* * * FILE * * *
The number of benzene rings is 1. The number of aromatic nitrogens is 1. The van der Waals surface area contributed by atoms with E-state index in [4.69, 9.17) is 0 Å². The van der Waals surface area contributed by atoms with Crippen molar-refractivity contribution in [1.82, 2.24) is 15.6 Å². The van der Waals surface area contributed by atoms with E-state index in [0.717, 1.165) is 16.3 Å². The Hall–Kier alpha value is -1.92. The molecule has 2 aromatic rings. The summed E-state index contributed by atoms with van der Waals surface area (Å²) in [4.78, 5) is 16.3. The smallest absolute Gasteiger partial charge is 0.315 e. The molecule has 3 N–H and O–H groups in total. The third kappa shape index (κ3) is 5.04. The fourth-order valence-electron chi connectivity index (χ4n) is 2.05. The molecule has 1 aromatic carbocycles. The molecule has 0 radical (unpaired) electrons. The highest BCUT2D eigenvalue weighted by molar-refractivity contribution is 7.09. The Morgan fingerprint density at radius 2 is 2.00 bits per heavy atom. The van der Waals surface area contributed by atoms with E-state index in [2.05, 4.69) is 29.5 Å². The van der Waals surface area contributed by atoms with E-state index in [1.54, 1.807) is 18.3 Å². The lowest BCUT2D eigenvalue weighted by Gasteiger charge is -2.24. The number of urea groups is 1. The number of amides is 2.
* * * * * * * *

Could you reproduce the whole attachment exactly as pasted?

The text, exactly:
The number of benzene rings is 1. The number of aromatic nitrogens is 1. The van der Waals surface area contributed by atoms with E-state index in [4.69, 9.17) is 0 Å². The van der Waals surface area contributed by atoms with Crippen molar-refractivity contribution in [1.82, 2.24) is 15.6 Å². The van der Waals surface area contributed by atoms with E-state index in [0.717, 1.165) is 16.3 Å². The Hall–Kier alpha value is -1.92. The molecule has 2 aromatic rings. The summed E-state index contributed by atoms with van der Waals surface area (Å²) in [4.78, 5) is 16.3. The smallest absolute Gasteiger partial charge is 0.315 e. The molecule has 3 N–H and O–H groups in total. The third kappa shape index (κ3) is 5.04. The fourth-order valence-electron chi connectivity index (χ4n) is 2.05. The molecule has 1 aromatic carbocycles. The molecule has 0 radical (unpaired) electrons. The highest BCUT2D eigenvalue weighted by molar-refractivity contribution is 7.09. The Morgan fingerprint density at radius 2 is 2.00 bits per heavy atom. The van der Waals surface area contributed by atoms with E-state index in [2.05, 4.69) is 29.5 Å². The van der Waals surface area contributed by atoms with E-state index in [1.54, 1.807) is 18.3 Å². The lowest BCUT2D eigenvalue weighted by Gasteiger charge is -2.24. The number of urea groups is 1. The number of amides is 2.